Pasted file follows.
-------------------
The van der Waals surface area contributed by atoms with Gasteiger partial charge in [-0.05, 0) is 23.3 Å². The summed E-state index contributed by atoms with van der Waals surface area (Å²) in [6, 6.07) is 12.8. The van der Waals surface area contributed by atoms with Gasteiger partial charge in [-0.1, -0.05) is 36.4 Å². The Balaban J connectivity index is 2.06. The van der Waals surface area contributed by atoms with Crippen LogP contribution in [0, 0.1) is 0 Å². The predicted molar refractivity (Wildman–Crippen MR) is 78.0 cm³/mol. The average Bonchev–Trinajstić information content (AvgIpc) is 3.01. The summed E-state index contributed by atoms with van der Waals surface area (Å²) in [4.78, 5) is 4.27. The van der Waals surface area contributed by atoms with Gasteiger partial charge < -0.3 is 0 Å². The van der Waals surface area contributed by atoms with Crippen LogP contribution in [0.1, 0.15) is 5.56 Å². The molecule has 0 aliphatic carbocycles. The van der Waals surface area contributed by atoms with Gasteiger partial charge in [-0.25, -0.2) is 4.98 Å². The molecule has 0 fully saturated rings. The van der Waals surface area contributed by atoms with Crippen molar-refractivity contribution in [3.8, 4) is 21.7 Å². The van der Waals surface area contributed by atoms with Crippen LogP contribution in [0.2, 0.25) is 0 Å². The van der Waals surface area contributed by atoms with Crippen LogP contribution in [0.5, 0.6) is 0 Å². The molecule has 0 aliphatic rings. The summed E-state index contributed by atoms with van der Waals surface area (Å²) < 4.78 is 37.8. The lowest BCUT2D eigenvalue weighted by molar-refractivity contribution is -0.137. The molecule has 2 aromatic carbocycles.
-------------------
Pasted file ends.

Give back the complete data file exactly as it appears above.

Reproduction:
The van der Waals surface area contributed by atoms with Gasteiger partial charge in [-0.05, 0) is 23.3 Å². The summed E-state index contributed by atoms with van der Waals surface area (Å²) in [6, 6.07) is 12.8. The van der Waals surface area contributed by atoms with Gasteiger partial charge in [-0.1, -0.05) is 36.4 Å². The Balaban J connectivity index is 2.06. The van der Waals surface area contributed by atoms with Crippen LogP contribution in [0, 0.1) is 0 Å². The predicted molar refractivity (Wildman–Crippen MR) is 78.0 cm³/mol. The average Bonchev–Trinajstić information content (AvgIpc) is 3.01. The summed E-state index contributed by atoms with van der Waals surface area (Å²) in [4.78, 5) is 4.27. The van der Waals surface area contributed by atoms with Gasteiger partial charge < -0.3 is 0 Å². The van der Waals surface area contributed by atoms with Crippen LogP contribution in [0.1, 0.15) is 5.56 Å². The molecule has 0 aliphatic carbocycles. The van der Waals surface area contributed by atoms with Gasteiger partial charge in [-0.25, -0.2) is 4.98 Å². The molecule has 0 fully saturated rings. The van der Waals surface area contributed by atoms with Crippen molar-refractivity contribution in [3.8, 4) is 21.7 Å². The van der Waals surface area contributed by atoms with Crippen LogP contribution in [0.2, 0.25) is 0 Å². The van der Waals surface area contributed by atoms with Crippen LogP contribution in [0.5, 0.6) is 0 Å². The molecule has 0 aliphatic rings. The summed E-state index contributed by atoms with van der Waals surface area (Å²) < 4.78 is 37.8. The lowest BCUT2D eigenvalue weighted by molar-refractivity contribution is -0.137. The molecule has 2 aromatic carbocycles.